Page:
Here is a special report about real estate blues.

June 5 (King World News) – Gerald Celente:  Hundreds of thousands of American homeowners find they owe far more on their homes than the homes are worth. More than a million others face a huge leap in interest rates on their adjustable-rate mortgages.

About one in every 37 U.S. home loans qualifies as “seriously underwater,” meaning the homeowners owe at least 25 percent more on their mortgages than their houses would fetch on the open market. 

The proportion edged up to 2.7 percent in this year’s first quarter from 2.6 percent in the final three months of 2023, according to the 2024 U.S. Home Equity & Underwater Report from data firm ATTOM.

During and after the COVID War, waves of migrants from cities bid up house prices in suburban, exurban, and rural areas. The wave became a frenzy, with many buyers bidding tens of thousands of dollars above the asking price to beat competitors and not lose out.

The bidding war pushed home prices even higher…

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Since then, higher interest rates have quelled the rise in prices. Home prices are still increasing but not nearly enough to cover the tens of thousands of dollars people overpaid to secure a house.

In 12 states, the number of homes with seriously underwater mortgages grew by 2,500 or more, year-over-year.

Kentucky homeowners fared worst, with 8.3 percent of homes falling into the category, up from 6.3 percent in the previous quarter.  West Virginia came in second, rising from 4.4 percent to 5.4. Oklahoma had 6.1 percent, rising from 5.5; Arkansas went from 5.2 percent to 5.7.

Kentucky had not only the greatest percentage of increase but also the largest number of homes—more than 20,500—at the bottom of the tank.  That is almost twice the number as in second-ranked Mississippi. Oklahoma was third.

Among metro areas with populations of 500,000 or more, Baton Rouge, LA, posted 13.4 percent of mortgages seriously wet. Eighty miles southeast, New Orleans had 7.3 percent. Jackson, MS, tallied 6.5 percent to take third-worst place.

After 2019, more than 1.7 million U.S. homeowners bought their houses using adjustable-rate mortgages (ARMs). The interest rate is low for a fixed period, often five years, and then the lender can adjust it once or twice a year during the remaining life of the loan.

Most of these loans were taken out on homes that sold for an average of about $1 million. The lower interest rates prevailing before 2022 made it possible for households to buy such an expensive home that they might not have been able to afford otherwise.

Now they will find out whether they still can afford those payments.

“They could run into some trouble, especially on these large loan amounts as their [rates] come out of the fixed period,” Chris Stearns, a loan advisor at Thrive Loans, told Bloomberg. “Your payment’s gonna almost double and it’s not gonna be pretty.”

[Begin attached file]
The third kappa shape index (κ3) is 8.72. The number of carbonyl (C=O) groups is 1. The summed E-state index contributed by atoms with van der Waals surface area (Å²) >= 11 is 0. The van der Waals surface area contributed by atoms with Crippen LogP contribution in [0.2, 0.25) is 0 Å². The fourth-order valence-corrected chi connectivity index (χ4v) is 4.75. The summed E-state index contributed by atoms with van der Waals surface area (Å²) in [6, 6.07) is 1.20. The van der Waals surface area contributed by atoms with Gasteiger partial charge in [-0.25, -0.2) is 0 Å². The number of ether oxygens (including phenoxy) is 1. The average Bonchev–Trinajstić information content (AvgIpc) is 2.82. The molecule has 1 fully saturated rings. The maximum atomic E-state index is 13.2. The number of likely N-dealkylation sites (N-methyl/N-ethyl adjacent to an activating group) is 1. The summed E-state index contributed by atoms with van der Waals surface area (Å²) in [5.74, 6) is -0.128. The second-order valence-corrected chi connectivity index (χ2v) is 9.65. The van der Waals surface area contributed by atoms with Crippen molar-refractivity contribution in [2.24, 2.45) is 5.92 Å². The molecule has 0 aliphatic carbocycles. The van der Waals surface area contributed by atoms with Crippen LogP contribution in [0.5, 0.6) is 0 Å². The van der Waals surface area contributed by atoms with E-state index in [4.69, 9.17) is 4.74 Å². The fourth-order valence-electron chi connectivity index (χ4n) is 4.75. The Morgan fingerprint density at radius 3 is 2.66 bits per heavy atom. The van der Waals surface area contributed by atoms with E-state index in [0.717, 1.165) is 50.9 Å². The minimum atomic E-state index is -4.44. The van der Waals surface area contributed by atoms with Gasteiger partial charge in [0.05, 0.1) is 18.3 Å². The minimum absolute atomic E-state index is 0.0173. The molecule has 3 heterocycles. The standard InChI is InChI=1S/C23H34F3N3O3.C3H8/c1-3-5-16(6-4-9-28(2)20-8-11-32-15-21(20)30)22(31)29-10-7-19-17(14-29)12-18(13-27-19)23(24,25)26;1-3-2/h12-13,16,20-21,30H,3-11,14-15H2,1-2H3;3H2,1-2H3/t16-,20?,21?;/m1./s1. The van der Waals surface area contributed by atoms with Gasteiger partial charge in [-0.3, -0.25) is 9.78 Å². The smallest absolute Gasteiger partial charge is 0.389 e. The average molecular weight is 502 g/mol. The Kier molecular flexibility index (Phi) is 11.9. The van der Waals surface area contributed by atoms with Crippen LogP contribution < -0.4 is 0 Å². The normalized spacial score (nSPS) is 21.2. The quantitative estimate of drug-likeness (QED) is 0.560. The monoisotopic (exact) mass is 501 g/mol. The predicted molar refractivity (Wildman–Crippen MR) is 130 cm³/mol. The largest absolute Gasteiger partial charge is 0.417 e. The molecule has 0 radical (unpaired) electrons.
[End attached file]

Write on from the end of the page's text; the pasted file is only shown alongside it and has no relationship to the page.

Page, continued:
Many people who borrowed with ARMs were planning to sell the house before the rates began to adjust upward. However, a combination of high interest rates and high home prices have thwarted those plans by shrinking the number of qualified buyers.

Also, as prices rose and home values increased, some portion of ARM holders took out second mortgages to pay for big expenses, such as college tuition or a home makeover. Those homeowners face an even greater squeeze when interest rates bump up.

A five-year ARM taken out in 2019 averaged a balance of $791,100 and a 3.3-percent interest rate, working out to a monthly nut of $3,465 before taxes and insurance. ARM rates are now about 6.5 percent, but because of a cap set by law, the rate would rise to only about 5.3 percent.

That still would add an additional $1,000 a month onto a mortgage payment, Bloomberg calculated.

About 70 percent of ARM holders are at least somewhat concerned about handling that extra amount, according to a May Bloomberg survey. One in 10 think they might fall into arrears or default on their mortgage once their rates reset. 

ARM holders sliding into trouble can borrow against savings accounts to make the payments. They also could refinance the mortgage in a way that requires only the interest to be paid monthly, with the principal due in a lump at the end of the term. 

Homeowners also could plead with banks for a better deal, but they would have to show evidence they are unable to keep up the new payments but would be able to stay current on a different loan.

“The problem is there’s not really anywhere to run right now until rates get better,” financial advisor Tait Lane at Merit Financial Advisors said to Bloomberg. “We all kind of thought that was gonna happen by now, but the inflation data that keeps coming in is less than ideal.”

The U.S. Federal Reserve’s reduction in interest rates will come too late for many of these homeowners. 

By then, they will be either in default or so far behind on their mortgage payments that they will need to renegotiate with their lenders—not a happy prospect when banks have less money to lend and tighter qualifications for borrowers, especially those already in trouble.

The “underwater” problem is nowhere near as serious as it was in 2007 and 2008, when overpriced homes and subprime mortgages were key contributors to the Great Recession. 

However, the damage done by the growing economic squeeze these households will feel will be severe enough to add to American consumers’ gloom about the state of the economy and could be a factor in the presidential election.

Therefore, to keep the people in power in power, the Federal Reserve Bankster Bandits will lower interest rates in the run-up to the election. While The Street is betting they will lower interest rates in September, depending on how much the economy slows down, they may also bring them down 25 basis points in July… they are on vacation in August. 

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